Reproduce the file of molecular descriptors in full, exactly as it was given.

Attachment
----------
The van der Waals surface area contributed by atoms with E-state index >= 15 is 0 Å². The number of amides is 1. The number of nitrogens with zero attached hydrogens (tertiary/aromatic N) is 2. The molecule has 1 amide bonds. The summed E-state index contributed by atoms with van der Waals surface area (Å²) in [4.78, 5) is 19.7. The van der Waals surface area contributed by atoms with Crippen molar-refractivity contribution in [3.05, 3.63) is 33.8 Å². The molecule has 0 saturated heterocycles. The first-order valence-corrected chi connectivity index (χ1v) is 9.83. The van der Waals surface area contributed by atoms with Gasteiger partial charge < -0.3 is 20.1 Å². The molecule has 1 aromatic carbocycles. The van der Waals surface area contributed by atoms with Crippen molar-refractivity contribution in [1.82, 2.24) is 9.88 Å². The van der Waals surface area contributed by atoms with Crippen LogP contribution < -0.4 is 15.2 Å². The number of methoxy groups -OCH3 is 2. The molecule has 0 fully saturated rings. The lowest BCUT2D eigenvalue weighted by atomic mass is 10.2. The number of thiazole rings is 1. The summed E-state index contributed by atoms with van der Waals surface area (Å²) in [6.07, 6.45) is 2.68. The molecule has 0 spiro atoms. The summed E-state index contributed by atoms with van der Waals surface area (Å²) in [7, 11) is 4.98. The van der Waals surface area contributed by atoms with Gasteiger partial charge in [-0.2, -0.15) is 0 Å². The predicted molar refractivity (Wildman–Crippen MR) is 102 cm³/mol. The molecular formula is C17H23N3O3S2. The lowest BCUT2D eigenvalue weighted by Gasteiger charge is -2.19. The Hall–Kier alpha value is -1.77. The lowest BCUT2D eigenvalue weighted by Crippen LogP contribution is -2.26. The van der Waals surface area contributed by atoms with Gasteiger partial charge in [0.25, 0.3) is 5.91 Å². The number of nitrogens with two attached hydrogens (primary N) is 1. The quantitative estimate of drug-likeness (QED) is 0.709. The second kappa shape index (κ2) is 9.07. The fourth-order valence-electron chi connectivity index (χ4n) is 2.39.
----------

The van der Waals surface area contributed by atoms with E-state index >= 15 is 0 Å². The number of amides is 1. The number of nitrogens with zero attached hydrogens (tertiary/aromatic N) is 2. The molecule has 1 amide bonds. The summed E-state index contributed by atoms with van der Waals surface area (Å²) in [4.78, 5) is 19.7. The van der Waals surface area contributed by atoms with Crippen molar-refractivity contribution in [3.05, 3.63) is 33.8 Å². The molecule has 0 saturated heterocycles. The first-order valence-corrected chi connectivity index (χ1v) is 9.83. The van der Waals surface area contributed by atoms with Gasteiger partial charge < -0.3 is 20.1 Å². The molecule has 1 aromatic carbocycles. The van der Waals surface area contributed by atoms with Crippen molar-refractivity contribution in [1.82, 2.24) is 9.88 Å². The van der Waals surface area contributed by atoms with Crippen LogP contribution < -0.4 is 15.2 Å². The number of methoxy groups -OCH3 is 2. The molecule has 0 fully saturated rings. The lowest BCUT2D eigenvalue weighted by atomic mass is 10.2. The number of thiazole rings is 1. The summed E-state index contributed by atoms with van der Waals surface area (Å²) in [6.07, 6.45) is 2.68. The molecule has 0 spiro atoms. The summed E-state index contributed by atoms with van der Waals surface area (Å²) in [7, 11) is 4.98. The van der Waals surface area contributed by atoms with Gasteiger partial charge in [-0.2, -0.15) is 0 Å². The predicted molar refractivity (Wildman–Crippen MR) is 102 cm³/mol. The molecular formula is C17H23N3O3S2. The lowest BCUT2D eigenvalue weighted by Gasteiger charge is -2.19. The Hall–Kier alpha value is -1.77. The lowest BCUT2D eigenvalue weighted by Crippen LogP contribution is -2.26. The van der Waals surface area contributed by atoms with Gasteiger partial charge in [0.25, 0.3) is 5.91 Å². The number of nitrogens with two attached hydrogens (primary N) is 1. The quantitative estimate of drug-likeness (QED) is 0.709. The second kappa shape index (κ2) is 9.07. The fourth-order valence-electron chi connectivity index (χ4n) is 2.39.